While I was working on my Bailando En La Noche art quilt panels, the second-most common question I heard was, “How do you decide which stitches to use?” Most of the time, I didn’t have a good answer. I was very new to the world of hand embroidery, and I was pretty much using the stitches my friend Jean was teaching in a class — or just picking stitches out of a couple of books.
(The most common question, in case you were wondering, was “Are you really doing all that stitching by hand???” Yes, I did it all by hand. Seriously.)
But let’s get back to question on choosing stitches. Is there a way to Test Out Stitches without working directly on a current project? For me, a Stitch Doodle Sampler is turning into a Very Good Way to see how stitch and thread combinations work. Here’s what I’m up to…
I was digging in the closet for something and found this piece of fabric covered with Paintstik Rubbings. If it looks vaguely familiar, it’s because a photo of this fabric appears on the cover of my Paintstiks on Fabric book.
Now that I’m hooked on stitching, I said to myself, “Self, this would look really cool with a bunch of stitches added.” Besides, if I stitch on a piece of really cool fabric – instead of something plain – maybe it will turn into something pretty amazing. (I’ll admit that’s a lofty goal for a doodle cloth, but I’m allowed to dream, right?)
I already had a series of small samples that I made in Jean’s stitching class. My intent is that all of these little samples will reside in a neat and tidy book one day. For now, these small samples live in my embroidery tote. I pull them out when I’m looking for ideas.
These small samples are made from scraps of quilting-weight cottons. I use dark fabric for my samples because I prefer dark colors for my quilts.
I add Face-It Soft Interfacing to the back of my fabric so that I can stitch on it without a hoop. The side benefit is that I can record the stitch names on the back. And that’s good! With all the lovely stitches to choose from, I’ll never remember them all.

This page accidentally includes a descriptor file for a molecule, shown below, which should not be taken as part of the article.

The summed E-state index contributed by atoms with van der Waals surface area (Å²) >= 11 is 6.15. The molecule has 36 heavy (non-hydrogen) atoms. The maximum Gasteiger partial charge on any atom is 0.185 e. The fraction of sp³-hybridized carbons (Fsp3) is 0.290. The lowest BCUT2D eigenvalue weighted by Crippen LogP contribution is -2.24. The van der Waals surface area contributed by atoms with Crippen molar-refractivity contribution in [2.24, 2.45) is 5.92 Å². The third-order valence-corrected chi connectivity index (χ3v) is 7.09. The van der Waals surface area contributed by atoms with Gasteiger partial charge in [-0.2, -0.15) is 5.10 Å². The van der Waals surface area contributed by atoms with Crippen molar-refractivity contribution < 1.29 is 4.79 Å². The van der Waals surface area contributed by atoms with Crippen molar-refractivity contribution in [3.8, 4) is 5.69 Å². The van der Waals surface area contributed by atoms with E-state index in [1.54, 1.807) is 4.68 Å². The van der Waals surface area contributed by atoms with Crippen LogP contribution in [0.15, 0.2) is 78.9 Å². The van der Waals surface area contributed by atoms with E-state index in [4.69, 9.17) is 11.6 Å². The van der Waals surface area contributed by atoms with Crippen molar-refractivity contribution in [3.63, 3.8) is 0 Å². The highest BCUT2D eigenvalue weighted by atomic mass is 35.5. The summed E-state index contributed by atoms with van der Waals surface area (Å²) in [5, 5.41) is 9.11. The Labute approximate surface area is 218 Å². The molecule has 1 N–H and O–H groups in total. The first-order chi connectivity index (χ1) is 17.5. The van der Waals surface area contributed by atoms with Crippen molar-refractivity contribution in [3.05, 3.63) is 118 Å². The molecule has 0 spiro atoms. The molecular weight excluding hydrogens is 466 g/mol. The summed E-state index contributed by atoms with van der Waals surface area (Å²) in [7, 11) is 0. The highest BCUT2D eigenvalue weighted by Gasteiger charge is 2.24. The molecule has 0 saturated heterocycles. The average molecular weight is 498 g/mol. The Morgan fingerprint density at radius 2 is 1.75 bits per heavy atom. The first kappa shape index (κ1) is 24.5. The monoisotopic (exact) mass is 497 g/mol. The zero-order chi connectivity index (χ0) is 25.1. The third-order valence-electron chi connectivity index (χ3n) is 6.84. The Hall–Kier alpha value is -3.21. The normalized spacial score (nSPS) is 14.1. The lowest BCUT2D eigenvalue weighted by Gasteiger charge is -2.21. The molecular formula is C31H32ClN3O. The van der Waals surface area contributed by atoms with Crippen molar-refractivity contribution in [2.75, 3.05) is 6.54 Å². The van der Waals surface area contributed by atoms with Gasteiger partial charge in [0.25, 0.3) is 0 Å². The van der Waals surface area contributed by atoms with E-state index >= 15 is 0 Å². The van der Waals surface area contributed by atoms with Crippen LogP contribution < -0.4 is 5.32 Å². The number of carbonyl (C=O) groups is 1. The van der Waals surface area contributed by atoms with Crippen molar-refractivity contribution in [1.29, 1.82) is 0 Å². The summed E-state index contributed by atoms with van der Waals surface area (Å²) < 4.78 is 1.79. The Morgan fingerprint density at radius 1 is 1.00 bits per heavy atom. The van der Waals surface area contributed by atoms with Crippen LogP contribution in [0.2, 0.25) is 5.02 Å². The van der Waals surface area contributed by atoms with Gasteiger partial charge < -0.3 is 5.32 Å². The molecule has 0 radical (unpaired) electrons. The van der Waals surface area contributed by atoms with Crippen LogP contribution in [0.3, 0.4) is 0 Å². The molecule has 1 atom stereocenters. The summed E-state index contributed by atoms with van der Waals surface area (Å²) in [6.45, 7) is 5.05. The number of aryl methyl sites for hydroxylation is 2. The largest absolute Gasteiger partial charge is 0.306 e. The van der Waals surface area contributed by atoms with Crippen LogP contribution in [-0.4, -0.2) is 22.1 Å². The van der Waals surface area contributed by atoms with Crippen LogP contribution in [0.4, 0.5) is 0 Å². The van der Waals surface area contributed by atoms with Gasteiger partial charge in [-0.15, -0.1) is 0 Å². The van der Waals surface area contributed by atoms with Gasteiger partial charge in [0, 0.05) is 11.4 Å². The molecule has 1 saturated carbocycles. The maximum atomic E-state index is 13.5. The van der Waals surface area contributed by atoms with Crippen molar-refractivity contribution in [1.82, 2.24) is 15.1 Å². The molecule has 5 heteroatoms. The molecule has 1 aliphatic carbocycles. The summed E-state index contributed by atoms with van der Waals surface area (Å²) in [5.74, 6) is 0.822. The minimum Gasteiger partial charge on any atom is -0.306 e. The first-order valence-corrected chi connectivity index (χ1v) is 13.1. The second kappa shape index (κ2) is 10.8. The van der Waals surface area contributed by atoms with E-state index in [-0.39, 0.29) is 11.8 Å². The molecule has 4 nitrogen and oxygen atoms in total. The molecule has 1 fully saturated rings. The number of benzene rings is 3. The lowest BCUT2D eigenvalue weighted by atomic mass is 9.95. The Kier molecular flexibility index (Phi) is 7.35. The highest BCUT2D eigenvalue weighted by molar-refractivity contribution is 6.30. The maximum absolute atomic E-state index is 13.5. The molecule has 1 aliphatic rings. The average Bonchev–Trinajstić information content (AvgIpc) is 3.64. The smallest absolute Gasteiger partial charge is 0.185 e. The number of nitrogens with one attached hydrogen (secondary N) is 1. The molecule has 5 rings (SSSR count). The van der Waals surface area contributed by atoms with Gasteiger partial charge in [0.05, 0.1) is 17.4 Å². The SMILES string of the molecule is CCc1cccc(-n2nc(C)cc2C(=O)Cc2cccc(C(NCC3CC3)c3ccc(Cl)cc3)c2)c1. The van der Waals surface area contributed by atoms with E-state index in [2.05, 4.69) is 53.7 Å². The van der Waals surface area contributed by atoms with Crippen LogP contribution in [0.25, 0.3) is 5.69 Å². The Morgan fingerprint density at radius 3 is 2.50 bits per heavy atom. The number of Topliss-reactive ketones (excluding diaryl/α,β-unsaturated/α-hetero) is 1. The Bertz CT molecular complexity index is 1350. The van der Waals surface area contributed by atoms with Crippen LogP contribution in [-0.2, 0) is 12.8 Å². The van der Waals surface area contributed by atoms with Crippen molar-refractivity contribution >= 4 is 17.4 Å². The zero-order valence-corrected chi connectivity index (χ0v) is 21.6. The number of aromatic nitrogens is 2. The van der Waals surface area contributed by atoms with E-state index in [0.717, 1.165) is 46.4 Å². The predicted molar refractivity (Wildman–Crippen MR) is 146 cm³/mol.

Now, the small samples are fine, but they really don’t show me how the stitches work In Real Life. Is it easy to turn a sharp corner? Can I use the stitches around a curve? Is the weight of the thread too light or too heavy?
By using a piece of my painted fabric for a Stitch Doodle Sampler, I get a much better look at a stitch/thread combination in action. Here are a few stitches I have played with so far:
I started with Palestrina knots, which have quickly become one of my favorite stitches. I simply love the texture!
I don’t always choose a complicated stitch. I added these Back Stitch circles when I was waiting for Jack at the doctor’s office. He was having a stress test – or something else that was pretty important – and it was much better than sitting and watching the clock.
This is one of my improvised stitches. When I was working on my art quilt panels, I figured out how to open up a Trellis Stitch so it looks more like a fish net. (It’s normally very dense, hiding the ground fabric.)
Finally, I added some Portuguese Knotted Stem Stitches in size 5 pearl cotton. I decided that this thread is Much Too Heavy for small shapes like this, but it will be fine for a larger areas. And that’s exactly why a Doodle cloth is so helpful!
My Stitch Doodle Sampler Rule
I have set only one rule for my Stitch Doodle Sampler. No Ripping. I’m a (not always) recovering perfectionist, and I like thing to look Just Right. You know the drill, right?
When I’m not thrilled with the way a stitch looks, I remind myself that It’s Only A Sampler. It doesn’t have to Be Perfect. In fact, the mistakes I make here will keep me out of trouble when I’m working on something that counts. So, deep breath, the stitches stay in, and I move to the next little experiment on my Stitch Doodle Sampler. Whew!
Do you keep a Doodle Cloth on hand? Do you have a favorite way to test a technique before you work directly on your project?
Chime in below in the Comments. I would love to hear about your strategy!